Former Massachusetts Gov. Mitt Romney's "Faith in America" speech Thursday addressed his views on the role of religion in America generally as well as specifics about his own religion and the role it would play if he were again elected president.

Candidate for president

"I am an American running for president. I do not define my candidacy by my religion. A person should not be elected because of his faith; nor should he be rejected because of his faith."

Separation of church and state

"... no authorities of my church, or any other church for that matter, will ever exert influence on presidential decisions."

"(As governor) I did not confuse the particular teachings of my church with the obligations of the office and of the constitution. And of course I would not do so as president."

"When I place my hand on the Bible and take the oath of office, that oath becomes my highest promise to God. If I'm fortunate to become your president I will serve no one religion, no one group, no one cause and no one interest. A president must serve only the common cause of the people of the United States."

"I will take care to separate the affairs of government from any religion, but I will not separate us from the God who gave us liberty.

"We separate church and state affairs in this country, and for good reason. No religion should dictate to the state; nor should the state interfere with the free practice of religion. But in recent years the separation of church and state has been taken by some well beyond its original meaning."

"(Some) seek to remove from the public domain any acknowledgement of God. Religion is seen as merely a private affair with no place in public life. It's as if they're intent on establishing a new religion in America, the religion of secularism. They are wrong."

Upholding the constitution

"As governor I tried to do the right as best I knew it, serving the law and answering to the constitution. I did not confuse the particular teachings of my church with the obligations of the office and of the constitution. And of course I would not do so as president."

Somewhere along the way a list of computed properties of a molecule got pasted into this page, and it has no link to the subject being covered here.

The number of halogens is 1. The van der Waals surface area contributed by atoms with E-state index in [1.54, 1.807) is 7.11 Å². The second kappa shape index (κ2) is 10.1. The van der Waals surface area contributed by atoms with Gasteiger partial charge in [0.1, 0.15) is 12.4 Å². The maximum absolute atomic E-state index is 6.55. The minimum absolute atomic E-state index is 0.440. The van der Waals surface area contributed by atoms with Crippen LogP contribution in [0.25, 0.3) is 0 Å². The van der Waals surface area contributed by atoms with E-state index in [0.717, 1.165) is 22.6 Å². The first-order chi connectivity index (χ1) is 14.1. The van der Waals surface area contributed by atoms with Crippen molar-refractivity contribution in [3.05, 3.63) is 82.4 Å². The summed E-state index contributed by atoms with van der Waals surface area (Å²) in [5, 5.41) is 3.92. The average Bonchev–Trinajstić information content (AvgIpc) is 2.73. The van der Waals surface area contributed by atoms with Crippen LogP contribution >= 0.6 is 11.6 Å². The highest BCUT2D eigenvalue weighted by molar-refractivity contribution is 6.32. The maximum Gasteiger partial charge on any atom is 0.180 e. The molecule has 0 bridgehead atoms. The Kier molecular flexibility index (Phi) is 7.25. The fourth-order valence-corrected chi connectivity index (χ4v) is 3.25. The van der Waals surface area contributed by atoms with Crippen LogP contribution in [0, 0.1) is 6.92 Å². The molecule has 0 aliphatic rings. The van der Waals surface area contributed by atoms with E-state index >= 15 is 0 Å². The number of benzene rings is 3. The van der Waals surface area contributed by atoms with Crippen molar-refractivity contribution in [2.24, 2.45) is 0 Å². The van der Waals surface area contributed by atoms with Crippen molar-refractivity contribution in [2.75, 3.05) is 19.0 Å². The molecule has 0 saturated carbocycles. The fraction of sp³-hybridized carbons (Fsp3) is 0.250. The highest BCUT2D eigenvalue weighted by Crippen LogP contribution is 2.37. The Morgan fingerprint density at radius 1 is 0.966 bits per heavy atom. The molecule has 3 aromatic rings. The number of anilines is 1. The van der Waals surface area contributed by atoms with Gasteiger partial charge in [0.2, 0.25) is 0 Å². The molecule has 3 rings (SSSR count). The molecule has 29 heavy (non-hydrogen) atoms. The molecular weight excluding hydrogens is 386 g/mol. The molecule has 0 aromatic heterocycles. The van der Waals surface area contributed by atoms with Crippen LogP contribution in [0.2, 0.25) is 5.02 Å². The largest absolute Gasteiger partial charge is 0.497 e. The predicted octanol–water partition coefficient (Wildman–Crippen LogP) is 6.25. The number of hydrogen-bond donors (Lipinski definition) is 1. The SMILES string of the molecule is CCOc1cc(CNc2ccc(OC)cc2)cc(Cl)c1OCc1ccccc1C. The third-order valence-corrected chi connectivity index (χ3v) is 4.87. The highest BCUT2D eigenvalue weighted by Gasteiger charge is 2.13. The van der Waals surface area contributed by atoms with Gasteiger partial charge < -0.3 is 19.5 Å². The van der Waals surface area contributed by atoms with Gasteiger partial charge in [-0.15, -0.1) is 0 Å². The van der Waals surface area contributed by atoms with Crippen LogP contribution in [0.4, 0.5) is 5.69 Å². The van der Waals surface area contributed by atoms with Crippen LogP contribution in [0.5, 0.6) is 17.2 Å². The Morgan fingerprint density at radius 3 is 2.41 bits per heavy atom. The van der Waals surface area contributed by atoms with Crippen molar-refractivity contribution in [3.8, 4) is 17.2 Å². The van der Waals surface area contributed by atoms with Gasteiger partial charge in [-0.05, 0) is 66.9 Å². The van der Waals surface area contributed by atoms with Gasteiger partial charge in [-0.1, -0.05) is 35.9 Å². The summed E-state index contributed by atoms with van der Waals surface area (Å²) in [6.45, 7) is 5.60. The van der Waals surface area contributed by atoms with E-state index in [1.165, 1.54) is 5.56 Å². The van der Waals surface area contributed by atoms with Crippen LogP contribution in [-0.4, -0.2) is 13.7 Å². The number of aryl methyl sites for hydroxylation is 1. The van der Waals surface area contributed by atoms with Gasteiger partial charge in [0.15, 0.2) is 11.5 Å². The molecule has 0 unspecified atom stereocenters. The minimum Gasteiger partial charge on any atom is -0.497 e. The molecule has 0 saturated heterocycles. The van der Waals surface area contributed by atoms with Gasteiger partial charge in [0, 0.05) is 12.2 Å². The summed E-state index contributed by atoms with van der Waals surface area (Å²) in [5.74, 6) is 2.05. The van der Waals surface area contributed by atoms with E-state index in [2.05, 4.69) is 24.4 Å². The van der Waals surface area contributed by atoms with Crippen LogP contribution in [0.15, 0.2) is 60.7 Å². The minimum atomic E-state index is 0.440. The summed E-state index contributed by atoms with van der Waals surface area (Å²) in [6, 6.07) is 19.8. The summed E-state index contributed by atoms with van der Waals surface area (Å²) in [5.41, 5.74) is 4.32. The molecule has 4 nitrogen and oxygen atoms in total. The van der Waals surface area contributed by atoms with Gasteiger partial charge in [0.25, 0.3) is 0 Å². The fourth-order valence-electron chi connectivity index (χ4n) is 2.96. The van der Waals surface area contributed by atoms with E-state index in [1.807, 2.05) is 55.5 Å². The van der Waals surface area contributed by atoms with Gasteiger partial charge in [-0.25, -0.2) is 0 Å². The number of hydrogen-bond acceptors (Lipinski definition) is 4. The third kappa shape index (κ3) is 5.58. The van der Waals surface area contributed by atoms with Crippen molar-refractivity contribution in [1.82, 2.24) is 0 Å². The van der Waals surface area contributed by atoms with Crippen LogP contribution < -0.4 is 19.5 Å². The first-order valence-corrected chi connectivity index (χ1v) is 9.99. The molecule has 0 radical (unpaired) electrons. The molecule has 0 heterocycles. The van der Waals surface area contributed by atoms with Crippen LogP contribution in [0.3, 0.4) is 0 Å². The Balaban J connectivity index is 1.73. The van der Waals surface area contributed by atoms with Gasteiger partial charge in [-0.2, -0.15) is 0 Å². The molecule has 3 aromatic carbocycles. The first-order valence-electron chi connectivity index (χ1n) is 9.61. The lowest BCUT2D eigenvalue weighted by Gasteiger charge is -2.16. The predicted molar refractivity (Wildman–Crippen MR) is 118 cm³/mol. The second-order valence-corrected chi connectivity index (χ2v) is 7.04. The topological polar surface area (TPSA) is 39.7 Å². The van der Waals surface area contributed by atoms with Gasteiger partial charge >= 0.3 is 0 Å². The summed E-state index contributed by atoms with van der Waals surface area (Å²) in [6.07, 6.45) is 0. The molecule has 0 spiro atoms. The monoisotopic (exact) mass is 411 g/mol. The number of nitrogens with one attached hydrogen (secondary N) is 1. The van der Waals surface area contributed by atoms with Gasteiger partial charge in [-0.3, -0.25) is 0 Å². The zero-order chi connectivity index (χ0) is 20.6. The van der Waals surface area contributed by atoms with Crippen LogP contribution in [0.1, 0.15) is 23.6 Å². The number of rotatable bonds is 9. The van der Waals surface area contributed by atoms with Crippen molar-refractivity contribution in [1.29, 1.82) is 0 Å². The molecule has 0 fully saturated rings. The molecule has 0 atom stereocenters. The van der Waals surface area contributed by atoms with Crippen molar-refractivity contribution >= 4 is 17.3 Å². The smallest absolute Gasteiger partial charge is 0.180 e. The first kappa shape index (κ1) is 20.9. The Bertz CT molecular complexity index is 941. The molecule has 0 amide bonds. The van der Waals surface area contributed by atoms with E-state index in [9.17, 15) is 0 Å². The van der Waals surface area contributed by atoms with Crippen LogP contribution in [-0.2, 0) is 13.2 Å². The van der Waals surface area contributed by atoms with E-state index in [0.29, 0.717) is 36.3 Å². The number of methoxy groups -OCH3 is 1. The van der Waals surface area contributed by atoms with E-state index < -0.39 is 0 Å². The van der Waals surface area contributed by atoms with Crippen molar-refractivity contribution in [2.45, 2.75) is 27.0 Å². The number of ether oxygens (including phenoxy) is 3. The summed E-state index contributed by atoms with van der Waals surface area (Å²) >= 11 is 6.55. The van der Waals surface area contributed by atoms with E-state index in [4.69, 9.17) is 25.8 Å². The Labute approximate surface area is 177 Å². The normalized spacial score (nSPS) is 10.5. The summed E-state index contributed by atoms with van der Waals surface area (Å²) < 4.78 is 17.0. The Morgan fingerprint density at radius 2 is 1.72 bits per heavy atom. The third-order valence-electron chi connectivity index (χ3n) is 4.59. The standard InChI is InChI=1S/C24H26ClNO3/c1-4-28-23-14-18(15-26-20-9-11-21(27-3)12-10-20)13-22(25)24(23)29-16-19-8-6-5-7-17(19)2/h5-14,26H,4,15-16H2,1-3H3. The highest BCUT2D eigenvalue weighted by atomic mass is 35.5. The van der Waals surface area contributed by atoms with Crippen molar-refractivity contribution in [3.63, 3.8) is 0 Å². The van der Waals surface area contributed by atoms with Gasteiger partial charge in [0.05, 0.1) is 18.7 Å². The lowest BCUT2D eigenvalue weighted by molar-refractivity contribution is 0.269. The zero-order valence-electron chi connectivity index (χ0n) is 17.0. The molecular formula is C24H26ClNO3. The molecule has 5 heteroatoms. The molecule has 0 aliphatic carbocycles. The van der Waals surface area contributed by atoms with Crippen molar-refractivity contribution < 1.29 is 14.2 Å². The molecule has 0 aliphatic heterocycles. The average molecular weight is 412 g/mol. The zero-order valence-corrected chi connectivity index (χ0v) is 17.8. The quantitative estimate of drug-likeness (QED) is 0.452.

"I will put no doctrine of any church above the plain duties of the office and the sovereign authority of the law."

True to his faith

"I believe in my Mormon faith and I endeavor to live by it. My faith is the faith of my fathers. I will be true to them, and to my beliefs. Some believe that such a confession of my faith will sink my candidacy. If they're right; so be it.

"I believe that Jesus Christ is the Son of God and the Savior of mankind. My church's beliefs about Christ may not all be the same as those of other faiths, each religion has its own unique doctrines and history."

"No candidate should become the spokesman for his faith, for if he becomes president he will need the prayers of the people of all faiths."

Importance of faith

"There are some who feel that religion is a matter not to be seriously considered in the context of the weighty threats that face us. If so they're at odds with the nation's founders; for they, when our nation faced its greatest peril, sought the blessings of the Creator."

"Freedom requires religion just as religion requires freedom. Freedom opens the windows of the soul so that man can discover his most profound beliefs and commune with God. Freedom and religion endure together or perish alone."

"Religious tolerance would be a shallow principle indeed if it were reserved only for faiths with which we agree."

"We are a nation under God, and in God we do indeed trust. We should acknowledge the creator, as did the founding fathers."

Religious freedom

"We are a nation under God, and in God we do indeed trust. We should acknowledge the creator, as did the founding fathers."

"Today's generation of Americans have always known religious liberty. Perhaps we forget the long and arduous path our nation's forebears took to achieve it. They came here from England to seek freedom of religion but upon finding it for themselves they first denied it to others."

"Perhaps the most important question to ask a person of faith who seeks a political office is this: Does he share these American values: The equality of human kind, the obligation to serve one another, and a steadfast commitment to liberty?"

Any believer in religious freedom, any person who has knelt in prayer to the Almighty, has a friend and ally in me. And so it is for hundreds of millions of our countrymen: We do not insist on a single strain of religion — rather, we welcome our nation's symphony of faith.

Defending liberty

"Americans acknowledge that liberty is a gift of God, not an indulgence of government. No people in the history of the world have sacrificed as much for liberty.